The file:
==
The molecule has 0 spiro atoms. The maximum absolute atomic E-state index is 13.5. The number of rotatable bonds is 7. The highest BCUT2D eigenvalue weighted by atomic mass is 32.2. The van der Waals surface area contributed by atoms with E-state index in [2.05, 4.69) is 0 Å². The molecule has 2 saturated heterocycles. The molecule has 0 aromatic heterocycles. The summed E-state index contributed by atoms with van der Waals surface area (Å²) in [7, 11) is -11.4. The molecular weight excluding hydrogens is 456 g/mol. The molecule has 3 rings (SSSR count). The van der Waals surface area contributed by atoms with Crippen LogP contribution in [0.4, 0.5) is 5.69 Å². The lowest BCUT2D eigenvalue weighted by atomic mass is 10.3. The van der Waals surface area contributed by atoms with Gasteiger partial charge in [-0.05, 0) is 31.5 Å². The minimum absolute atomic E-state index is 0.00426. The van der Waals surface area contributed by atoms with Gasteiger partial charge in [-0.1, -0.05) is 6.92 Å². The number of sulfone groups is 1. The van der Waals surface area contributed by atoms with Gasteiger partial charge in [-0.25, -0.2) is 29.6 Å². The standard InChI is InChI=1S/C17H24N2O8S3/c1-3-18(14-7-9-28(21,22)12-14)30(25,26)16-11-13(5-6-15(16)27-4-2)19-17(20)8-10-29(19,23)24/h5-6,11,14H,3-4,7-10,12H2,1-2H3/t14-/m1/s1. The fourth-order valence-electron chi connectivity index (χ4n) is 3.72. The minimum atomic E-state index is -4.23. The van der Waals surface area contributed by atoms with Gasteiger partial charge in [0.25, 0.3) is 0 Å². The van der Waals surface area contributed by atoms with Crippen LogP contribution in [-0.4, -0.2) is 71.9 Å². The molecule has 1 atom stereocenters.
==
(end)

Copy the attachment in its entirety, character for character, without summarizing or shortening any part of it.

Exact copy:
The molecule has 0 spiro atoms. The maximum absolute atomic E-state index is 13.5. The number of rotatable bonds is 7. The highest BCUT2D eigenvalue weighted by atomic mass is 32.2. The van der Waals surface area contributed by atoms with E-state index in [2.05, 4.69) is 0 Å². The molecule has 2 saturated heterocycles. The molecule has 0 aromatic heterocycles. The summed E-state index contributed by atoms with van der Waals surface area (Å²) in [7, 11) is -11.4. The molecular weight excluding hydrogens is 456 g/mol. The molecule has 3 rings (SSSR count). The van der Waals surface area contributed by atoms with Crippen LogP contribution in [0.4, 0.5) is 5.69 Å². The lowest BCUT2D eigenvalue weighted by atomic mass is 10.3. The van der Waals surface area contributed by atoms with Gasteiger partial charge in [-0.05, 0) is 31.5 Å². The minimum absolute atomic E-state index is 0.00426. The van der Waals surface area contributed by atoms with Gasteiger partial charge in [-0.1, -0.05) is 6.92 Å². The number of sulfone groups is 1. The van der Waals surface area contributed by atoms with Gasteiger partial charge in [-0.25, -0.2) is 29.6 Å². The standard InChI is InChI=1S/C17H24N2O8S3/c1-3-18(14-7-9-28(21,22)12-14)30(25,26)16-11-13(5-6-15(16)27-4-2)19-17(20)8-10-29(19,23)24/h5-6,11,14H,3-4,7-10,12H2,1-2H3/t14-/m1/s1. The fourth-order valence-electron chi connectivity index (χ4n) is 3.72. The minimum atomic E-state index is -4.23. The van der Waals surface area contributed by atoms with Gasteiger partial charge in [0.25, 0.3) is 0 Å². The van der Waals surface area contributed by atoms with Crippen LogP contribution in [-0.4, -0.2) is 71.9 Å². The molecule has 1 atom stereocenters.